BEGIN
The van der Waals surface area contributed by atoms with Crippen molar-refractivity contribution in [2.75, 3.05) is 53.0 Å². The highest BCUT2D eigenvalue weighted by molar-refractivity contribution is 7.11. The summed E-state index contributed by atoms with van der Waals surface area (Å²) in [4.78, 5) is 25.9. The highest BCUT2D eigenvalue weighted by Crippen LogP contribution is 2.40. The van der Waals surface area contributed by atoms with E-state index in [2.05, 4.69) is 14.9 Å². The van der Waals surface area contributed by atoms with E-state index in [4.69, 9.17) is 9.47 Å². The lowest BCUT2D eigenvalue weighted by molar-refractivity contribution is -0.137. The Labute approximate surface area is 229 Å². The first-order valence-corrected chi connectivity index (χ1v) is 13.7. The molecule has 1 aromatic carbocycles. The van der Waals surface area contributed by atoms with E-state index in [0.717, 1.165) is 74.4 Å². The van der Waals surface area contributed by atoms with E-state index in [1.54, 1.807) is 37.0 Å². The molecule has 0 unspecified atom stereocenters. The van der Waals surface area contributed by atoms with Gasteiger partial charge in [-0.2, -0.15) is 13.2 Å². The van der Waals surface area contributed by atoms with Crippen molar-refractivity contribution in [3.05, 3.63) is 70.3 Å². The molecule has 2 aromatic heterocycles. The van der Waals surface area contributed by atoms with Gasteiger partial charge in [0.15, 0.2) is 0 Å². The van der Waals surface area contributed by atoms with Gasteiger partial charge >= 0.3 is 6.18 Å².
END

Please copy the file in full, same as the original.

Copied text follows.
The van der Waals surface area contributed by atoms with Crippen molar-refractivity contribution in [2.75, 3.05) is 53.0 Å². The highest BCUT2D eigenvalue weighted by molar-refractivity contribution is 7.11. The summed E-state index contributed by atoms with van der Waals surface area (Å²) in [4.78, 5) is 25.9. The highest BCUT2D eigenvalue weighted by Crippen LogP contribution is 2.40. The van der Waals surface area contributed by atoms with E-state index in [2.05, 4.69) is 14.9 Å². The van der Waals surface area contributed by atoms with E-state index in [4.69, 9.17) is 9.47 Å². The lowest BCUT2D eigenvalue weighted by molar-refractivity contribution is -0.137. The Labute approximate surface area is 229 Å². The first-order valence-corrected chi connectivity index (χ1v) is 13.7. The molecule has 1 aromatic carbocycles. The van der Waals surface area contributed by atoms with E-state index in [0.717, 1.165) is 74.4 Å². The van der Waals surface area contributed by atoms with E-state index in [1.54, 1.807) is 37.0 Å². The molecule has 0 unspecified atom stereocenters. The van der Waals surface area contributed by atoms with Gasteiger partial charge in [-0.2, -0.15) is 13.2 Å². The van der Waals surface area contributed by atoms with Crippen molar-refractivity contribution in [3.05, 3.63) is 70.3 Å². The molecule has 2 aromatic heterocycles. The van der Waals surface area contributed by atoms with Gasteiger partial charge in [0.15, 0.2) is 0 Å². The van der Waals surface area contributed by atoms with Gasteiger partial charge >= 0.3 is 6.18 Å².